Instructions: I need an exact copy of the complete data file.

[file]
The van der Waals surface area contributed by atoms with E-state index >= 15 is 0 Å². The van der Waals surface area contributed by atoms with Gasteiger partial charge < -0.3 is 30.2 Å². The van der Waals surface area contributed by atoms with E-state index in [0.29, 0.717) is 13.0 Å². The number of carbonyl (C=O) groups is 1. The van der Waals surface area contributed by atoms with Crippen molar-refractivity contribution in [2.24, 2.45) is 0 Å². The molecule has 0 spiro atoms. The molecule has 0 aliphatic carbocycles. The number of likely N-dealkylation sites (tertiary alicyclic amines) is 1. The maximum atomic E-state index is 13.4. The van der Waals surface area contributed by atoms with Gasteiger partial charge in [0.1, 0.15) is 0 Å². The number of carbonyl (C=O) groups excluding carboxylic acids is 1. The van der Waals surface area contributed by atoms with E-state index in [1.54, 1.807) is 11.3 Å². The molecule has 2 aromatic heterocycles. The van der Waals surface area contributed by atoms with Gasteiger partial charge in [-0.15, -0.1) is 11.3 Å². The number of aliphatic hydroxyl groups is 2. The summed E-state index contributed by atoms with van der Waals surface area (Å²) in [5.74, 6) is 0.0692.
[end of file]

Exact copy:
The van der Waals surface area contributed by atoms with E-state index >= 15 is 0 Å². The van der Waals surface area contributed by atoms with Gasteiger partial charge < -0.3 is 30.2 Å². The van der Waals surface area contributed by atoms with E-state index in [0.29, 0.717) is 13.0 Å². The number of carbonyl (C=O) groups is 1. The van der Waals surface area contributed by atoms with Crippen molar-refractivity contribution in [2.24, 2.45) is 0 Å². The molecule has 0 spiro atoms. The molecule has 0 aliphatic carbocycles. The number of likely N-dealkylation sites (tertiary alicyclic amines) is 1. The maximum atomic E-state index is 13.4. The van der Waals surface area contributed by atoms with Gasteiger partial charge in [0.1, 0.15) is 0 Å². The number of carbonyl (C=O) groups excluding carboxylic acids is 1. The van der Waals surface area contributed by atoms with E-state index in [1.54, 1.807) is 11.3 Å². The molecule has 2 aromatic heterocycles. The van der Waals surface area contributed by atoms with Gasteiger partial charge in [-0.15, -0.1) is 11.3 Å². The number of aliphatic hydroxyl groups is 2. The summed E-state index contributed by atoms with van der Waals surface area (Å²) in [5.74, 6) is 0.0692.